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Plot Twist: After Years of Making Cinematic Poop, I’m an M. Night Shyamalan Fan Again


Think about a movie that influenced you. A movie that changed the way you viewed movies forever. From the moment you saw it, you knew it would be the standard which you judged other movies. Now, I know when most self-appointed film geeks name their most influential movies, they usually include something like 2001, Apocalypse Now, Taxi Driver, yaddi yaddi yadda.

I can name two movies that are pretty unconventional within the context of this question. They were both released in 1999.

The first movie that changed my outlook was The Matrix. I didn’t know a sci-fi/action movie could be that. It’s an action movie that kicks major ass but still strikes a deep conversation about control and reality. The other movie is The Six Sense. This movie did something I’ve seen before. It told you the twist before you even saw the movie, dangled it your face the entire time, and still left you hanging. For the first time in my very short life, I knew a director by name. I paid attention to a style and tone.

M. Night Shyamalan’s follow-up, Unbreakable, was released a year later. Although I liked this movie, I was still chasing the high provided by The Sixth Sense so it didn’t blow me away.

This past Friday, I hit the skid of work where all the accumulated fatigue of the workweek drops on me like a sack of bricks and I don’t feel like doing anything for the remainder of the day.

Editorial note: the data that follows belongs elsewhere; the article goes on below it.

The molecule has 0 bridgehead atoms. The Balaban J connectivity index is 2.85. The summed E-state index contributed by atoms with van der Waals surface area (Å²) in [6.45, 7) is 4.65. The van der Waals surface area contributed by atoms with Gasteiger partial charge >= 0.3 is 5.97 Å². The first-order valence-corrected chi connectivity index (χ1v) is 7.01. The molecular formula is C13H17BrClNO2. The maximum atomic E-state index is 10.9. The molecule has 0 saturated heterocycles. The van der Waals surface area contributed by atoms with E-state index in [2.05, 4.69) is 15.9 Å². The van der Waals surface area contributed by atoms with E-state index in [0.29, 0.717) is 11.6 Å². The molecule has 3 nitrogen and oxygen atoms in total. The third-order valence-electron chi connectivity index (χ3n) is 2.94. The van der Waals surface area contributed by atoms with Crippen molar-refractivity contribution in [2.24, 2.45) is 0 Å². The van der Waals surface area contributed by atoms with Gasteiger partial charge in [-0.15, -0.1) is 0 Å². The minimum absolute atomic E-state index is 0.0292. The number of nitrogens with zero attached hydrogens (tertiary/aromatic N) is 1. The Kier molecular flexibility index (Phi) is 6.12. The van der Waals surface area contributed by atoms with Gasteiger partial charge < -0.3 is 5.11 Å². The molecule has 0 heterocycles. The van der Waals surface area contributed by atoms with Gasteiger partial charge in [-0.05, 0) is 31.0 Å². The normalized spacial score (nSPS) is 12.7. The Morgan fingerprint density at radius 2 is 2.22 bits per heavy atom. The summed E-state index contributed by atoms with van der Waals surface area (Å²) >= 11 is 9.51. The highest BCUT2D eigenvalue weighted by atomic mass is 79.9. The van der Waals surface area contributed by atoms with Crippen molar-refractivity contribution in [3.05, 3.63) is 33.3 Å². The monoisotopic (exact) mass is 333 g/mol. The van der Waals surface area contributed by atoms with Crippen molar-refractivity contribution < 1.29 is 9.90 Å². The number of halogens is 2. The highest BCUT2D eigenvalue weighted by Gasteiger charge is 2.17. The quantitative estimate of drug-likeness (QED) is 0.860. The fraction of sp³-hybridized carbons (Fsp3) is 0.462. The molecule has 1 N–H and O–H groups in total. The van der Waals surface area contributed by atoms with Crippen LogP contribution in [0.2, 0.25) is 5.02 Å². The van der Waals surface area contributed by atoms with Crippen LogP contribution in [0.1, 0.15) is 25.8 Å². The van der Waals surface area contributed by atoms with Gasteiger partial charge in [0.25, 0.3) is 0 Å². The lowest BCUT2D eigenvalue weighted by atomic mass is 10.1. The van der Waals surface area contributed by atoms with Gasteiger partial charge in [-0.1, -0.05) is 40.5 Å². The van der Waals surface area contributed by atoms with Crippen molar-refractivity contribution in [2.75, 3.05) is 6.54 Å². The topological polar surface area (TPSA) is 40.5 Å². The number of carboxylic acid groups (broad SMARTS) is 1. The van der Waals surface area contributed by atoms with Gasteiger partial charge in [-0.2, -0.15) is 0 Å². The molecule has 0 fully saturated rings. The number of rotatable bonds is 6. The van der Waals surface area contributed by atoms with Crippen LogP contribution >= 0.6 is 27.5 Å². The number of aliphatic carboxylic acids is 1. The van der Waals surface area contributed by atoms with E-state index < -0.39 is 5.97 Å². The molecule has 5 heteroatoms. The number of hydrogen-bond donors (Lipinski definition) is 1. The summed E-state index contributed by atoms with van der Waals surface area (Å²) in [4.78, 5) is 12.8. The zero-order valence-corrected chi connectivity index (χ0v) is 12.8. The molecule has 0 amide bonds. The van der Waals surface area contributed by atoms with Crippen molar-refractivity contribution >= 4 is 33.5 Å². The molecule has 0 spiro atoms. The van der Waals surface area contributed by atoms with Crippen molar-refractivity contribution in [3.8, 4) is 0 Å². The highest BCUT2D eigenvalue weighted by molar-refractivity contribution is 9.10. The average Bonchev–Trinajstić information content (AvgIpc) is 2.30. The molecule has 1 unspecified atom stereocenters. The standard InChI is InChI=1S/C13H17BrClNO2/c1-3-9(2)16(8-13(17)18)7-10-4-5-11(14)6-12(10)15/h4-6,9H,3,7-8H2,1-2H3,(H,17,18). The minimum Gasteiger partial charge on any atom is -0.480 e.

I stumbled upon a podcast featuring Ta’Neihisi Coates discussing Black Panther (good listen, btw)

Unbreakable was brought up and it made me ponder, why have I only watched this movie once? How does it hold up today?

I admit, I had no desire to revisit Unbreakable over the years because of the bad taste left in my mouth M. Night Shyamalan movies.

The Village? Terrible.

Lady in the Water? That’s a no for me, dawg.

The Happening? LMAO!

The Last Airbender? I didn’t even watch the show but this movie still managed to piss me off.

[Devil goes here and while I don’t remember much of this movie, it didn’t look too bad during my “Redbox and chill” session *wink, wink*]

And I learned my lesson by the time After Earth and The Visit so I haven’t watched them and I don’t plan on it.

[SPOILERS AHEAD]

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So the same day, I decided to watch Unbreakable, because I have nothing better to do with my Friday night, right?

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Surprisingly, the movie has aged well. Not only was it as good as I remembered, I liked it even more than I did back then. This movie shows what it would be like if the average Joe had superpowers. There wouldn’t be shiny suits or “Hero Day” with the mayor; his wife would be making him sleep in the guest bedroom. He’d be struggling to pay bills. The moral compass wouldn’t be pointing north because he’d be too busy trying to stay out of the public eye to even care.

Although this movie is a superhero movie, it focused on humanity. That was one of my favorite motifs. The tone and direction, in general, are probably better than The Sixth Sense, which I thought I loved more until now. I also forgot the remarkable score this movie had, or maybe I was just too young to pick up on it.

Doesn’t that just sound like superhero music?

I do remember being annoyed by the ending. It was revealed that Samuel L. Jackson’s character, Mr. Glass, was searching for someone at the end of the spectrum. He wanted an arch-nemesis/hero relationship. Cool idea, but it always seemed like a “we ran out of ideas” ending. Even with the abrupt and unresolved conclusion, it’s still one of my favorite superhero origin movies. The narrative structure resembles comic book story arcs, bold colors are used to identify “bad guys”, and oh yea, did I mention the score?